Fascial stiffness and elasticity play a major role in all forms of body movement – your ability to run, lift, jump or any other exercise depends not only on your muscles, but also on the elastic recoil of your facial network.
Fascia’s role in general health
Clearly, fascia plays an important role in joint stability, the coordination of movement, and many musculoskeletal ailments. Fascia has been shown to be implicated in a variety of painful conditions (Langevin et.al., 2011) including back pain, postural strain, and pelvic pain. It is also involved in certain breathing problems, stress injuries, wound healing, along with muscle recovery and repair.
Facia fitness for the elite athlete
Facia is involved in every movement we make. For anyone involved in training and competition, or just in daily exercise, facia plays a crucial role. Exercise is able change and adapt fascial integrity, as can excess muscle and fat. Most injuries sustained during training and competition are in fact facial injuries rather than muscle injuries. The slow deterioration of fascia as we age is responsible for many of the condition associated with ageing.
Progressively we are gaining an understanding of the role facia plays in athletic fitness, and how we can improve overall fitness by focussing on facial fitness. The challenge is to keep your facia in tip top condition.
Facial hydration and exercise
As facia is in essence a network of water containing microvacuoles, maintaining adequate levels of hydration is clearly important. No doubt you are already aware of the amount of hydration you need during training and recovery, but keeping your fascia properly hydrated involves far more than just drinking water.
The problem is that the microvascular structure can be compromised, for instance by injury and even repetitive exercise of the wrong kind. Once it is compromised, fascia will lose elasticity and fail to transmit and distribute the sustained forces as it should. The result is fatigue, muscular weakness and possibly pain and additional injury.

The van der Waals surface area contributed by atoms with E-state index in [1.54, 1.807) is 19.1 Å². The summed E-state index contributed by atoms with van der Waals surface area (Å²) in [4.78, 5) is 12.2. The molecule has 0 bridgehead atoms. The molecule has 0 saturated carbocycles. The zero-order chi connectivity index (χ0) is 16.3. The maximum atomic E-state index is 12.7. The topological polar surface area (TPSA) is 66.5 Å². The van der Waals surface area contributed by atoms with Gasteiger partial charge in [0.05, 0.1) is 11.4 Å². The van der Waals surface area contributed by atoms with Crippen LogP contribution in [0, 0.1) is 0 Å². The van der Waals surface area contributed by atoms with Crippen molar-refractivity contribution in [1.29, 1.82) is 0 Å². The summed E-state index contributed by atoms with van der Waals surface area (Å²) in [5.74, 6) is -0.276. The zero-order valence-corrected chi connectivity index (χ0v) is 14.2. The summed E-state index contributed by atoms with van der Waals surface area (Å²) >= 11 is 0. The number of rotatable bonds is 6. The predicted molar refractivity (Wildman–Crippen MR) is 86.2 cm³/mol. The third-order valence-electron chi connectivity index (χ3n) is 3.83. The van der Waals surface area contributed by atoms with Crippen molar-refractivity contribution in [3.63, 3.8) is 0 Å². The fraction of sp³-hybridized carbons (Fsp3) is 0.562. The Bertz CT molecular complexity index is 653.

Proper exercise plays can help keep your facia hydrated and properly elastic. Variation is key. Physical exercise designed to maintain facial fitness involves considerable variation in both exercise type and tempo. The best approach to achieving facial fitness is through the help of a personal trainer who understands the vital role that fascia plays in athleticism and who can guide you towards achieving your goal.
Fascia is a highly complex topic on which medical and sports science is still gaining understanding. While we have highlighted some of its key properties and the role they play in athleticism, we have barely scratched the surface. We do know, however, that achieving and maintaining facial fitness is a crucial factor in maximising overall fitness and strength, and we have a good understanding of how this can be achieved. Your next step should be to talk to your personal trainer about it.
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Guimberteau J.C., (2012), The subcutaneous and epitendinous tissue behaviour of the multimicrovacuolar sliding system, Fascia: The Tensional Network of the Human Body, Elsevier Health Sciences, 26 Feb 2013
Langevin H.M., et.al., (2011), Reduced thoracolumbar fascia shear strain in human chronic low back pain, BMC Musculoskelet Disord. 2011